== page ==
It had been all day without water & the dirt, too, is worn smooth here where the head rubbed over it.

It wasn't a pronghorn but an elk & the eye was clear water silted over & the shape of itself. It was the content of another.

Then it is back to the garden, you see, where everything grows with such fecundity (witness the rampant mint) that she must be constantly pulling up & putting everything into it & everything has begun to feel like

more, putting herself into it.


The comeupon head of the baby goat was glossy white, a kind of third-world neon because this was Kathmandu & walking by looking back didn't clarify whether it was the real head or why its eyes looked moist but I got it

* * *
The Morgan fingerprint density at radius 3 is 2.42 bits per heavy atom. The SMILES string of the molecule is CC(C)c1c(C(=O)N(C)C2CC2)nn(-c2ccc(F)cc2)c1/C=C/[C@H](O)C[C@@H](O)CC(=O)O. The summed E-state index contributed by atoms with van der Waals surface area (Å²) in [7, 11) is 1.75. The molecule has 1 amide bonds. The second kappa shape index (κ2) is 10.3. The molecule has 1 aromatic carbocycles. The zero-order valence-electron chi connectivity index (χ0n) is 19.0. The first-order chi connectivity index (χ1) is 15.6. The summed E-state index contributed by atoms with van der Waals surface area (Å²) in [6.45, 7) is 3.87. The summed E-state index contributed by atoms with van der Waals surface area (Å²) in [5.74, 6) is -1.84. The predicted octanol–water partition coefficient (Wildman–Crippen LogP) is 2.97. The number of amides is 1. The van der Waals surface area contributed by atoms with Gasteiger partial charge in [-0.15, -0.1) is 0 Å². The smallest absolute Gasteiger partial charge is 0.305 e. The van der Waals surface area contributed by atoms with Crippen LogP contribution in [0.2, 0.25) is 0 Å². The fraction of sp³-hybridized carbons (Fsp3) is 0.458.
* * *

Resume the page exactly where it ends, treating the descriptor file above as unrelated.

the head that had been part of the animal-now a window advertisement for its own dismembered parts.

A Small Infidelity

The stalk was knocked flat & the allium's great lavender sphere kissed the dirt & in the aftermath the pendulous blossomed tip bobbed like a wand madly attempting to enchant - enchant - enchant.

I wanted to believe that it happened to amuse me.

Madly, with decreasing frequency.

Then another stalk hit the ground in a motion too eccentric to be the wind.

Okay, then.

From where I stood at the basement window clearly nature had determined to show itself whimsical. Or something too delicious lived in there.


The bird seemed to lack consequences. The bird seemed to explain everything.

Surely something is wanted that will not supplicate under sparrowweight